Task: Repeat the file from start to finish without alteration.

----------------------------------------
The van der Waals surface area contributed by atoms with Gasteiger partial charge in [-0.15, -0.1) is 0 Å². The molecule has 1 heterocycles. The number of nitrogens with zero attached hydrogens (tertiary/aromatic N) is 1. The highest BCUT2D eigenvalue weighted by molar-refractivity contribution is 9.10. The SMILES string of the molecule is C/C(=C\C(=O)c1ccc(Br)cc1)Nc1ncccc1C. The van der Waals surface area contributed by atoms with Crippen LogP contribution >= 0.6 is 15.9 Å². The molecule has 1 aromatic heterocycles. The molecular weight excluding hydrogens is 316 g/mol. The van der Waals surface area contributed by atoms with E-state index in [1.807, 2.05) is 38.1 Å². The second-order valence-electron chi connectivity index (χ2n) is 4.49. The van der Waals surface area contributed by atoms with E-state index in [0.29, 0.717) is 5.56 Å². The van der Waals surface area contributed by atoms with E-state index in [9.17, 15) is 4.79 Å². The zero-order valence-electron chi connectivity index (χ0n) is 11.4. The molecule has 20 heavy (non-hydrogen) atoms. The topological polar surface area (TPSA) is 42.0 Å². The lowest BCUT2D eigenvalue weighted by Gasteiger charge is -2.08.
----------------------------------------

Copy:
The van der Waals surface area contributed by atoms with Gasteiger partial charge in [-0.15, -0.1) is 0 Å². The molecule has 1 heterocycles. The number of nitrogens with zero attached hydrogens (tertiary/aromatic N) is 1. The highest BCUT2D eigenvalue weighted by molar-refractivity contribution is 9.10. The SMILES string of the molecule is C/C(=C\C(=O)c1ccc(Br)cc1)Nc1ncccc1C. The van der Waals surface area contributed by atoms with Crippen LogP contribution >= 0.6 is 15.9 Å². The molecule has 1 aromatic heterocycles. The molecular weight excluding hydrogens is 316 g/mol. The van der Waals surface area contributed by atoms with E-state index in [1.807, 2.05) is 38.1 Å². The second-order valence-electron chi connectivity index (χ2n) is 4.49. The van der Waals surface area contributed by atoms with E-state index in [0.29, 0.717) is 5.56 Å². The van der Waals surface area contributed by atoms with E-state index in [9.17, 15) is 4.79 Å². The zero-order valence-electron chi connectivity index (χ0n) is 11.4. The molecule has 20 heavy (non-hydrogen) atoms. The topological polar surface area (TPSA) is 42.0 Å². The lowest BCUT2D eigenvalue weighted by Gasteiger charge is -2.08.